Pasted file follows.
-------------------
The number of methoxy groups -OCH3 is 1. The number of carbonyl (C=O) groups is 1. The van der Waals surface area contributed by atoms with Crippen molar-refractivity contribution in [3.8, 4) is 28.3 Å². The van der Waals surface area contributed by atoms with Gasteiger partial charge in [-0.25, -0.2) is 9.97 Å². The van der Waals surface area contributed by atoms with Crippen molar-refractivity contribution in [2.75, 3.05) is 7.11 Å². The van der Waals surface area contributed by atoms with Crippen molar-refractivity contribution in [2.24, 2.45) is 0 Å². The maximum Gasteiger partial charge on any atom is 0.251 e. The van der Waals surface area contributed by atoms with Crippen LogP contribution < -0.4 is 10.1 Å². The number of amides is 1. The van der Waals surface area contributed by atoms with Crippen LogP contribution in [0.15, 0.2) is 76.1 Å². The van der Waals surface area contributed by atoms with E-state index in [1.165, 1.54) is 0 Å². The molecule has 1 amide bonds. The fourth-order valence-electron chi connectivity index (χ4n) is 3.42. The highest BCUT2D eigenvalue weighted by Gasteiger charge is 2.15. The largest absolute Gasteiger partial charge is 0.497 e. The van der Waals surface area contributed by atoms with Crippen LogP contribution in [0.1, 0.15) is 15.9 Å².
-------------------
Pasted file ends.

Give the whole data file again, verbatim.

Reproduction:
The number of methoxy groups -OCH3 is 1. The number of carbonyl (C=O) groups is 1. The van der Waals surface area contributed by atoms with Crippen molar-refractivity contribution in [3.8, 4) is 28.3 Å². The van der Waals surface area contributed by atoms with Gasteiger partial charge in [-0.25, -0.2) is 9.97 Å². The van der Waals surface area contributed by atoms with Crippen molar-refractivity contribution in [2.75, 3.05) is 7.11 Å². The van der Waals surface area contributed by atoms with Crippen molar-refractivity contribution in [2.24, 2.45) is 0 Å². The maximum Gasteiger partial charge on any atom is 0.251 e. The van der Waals surface area contributed by atoms with Crippen LogP contribution < -0.4 is 10.1 Å². The number of amides is 1. The van der Waals surface area contributed by atoms with Crippen LogP contribution in [0.15, 0.2) is 76.1 Å². The van der Waals surface area contributed by atoms with E-state index in [1.165, 1.54) is 0 Å². The molecule has 1 amide bonds. The fourth-order valence-electron chi connectivity index (χ4n) is 3.42. The highest BCUT2D eigenvalue weighted by Gasteiger charge is 2.15. The largest absolute Gasteiger partial charge is 0.497 e. The van der Waals surface area contributed by atoms with Crippen LogP contribution in [0.1, 0.15) is 15.9 Å².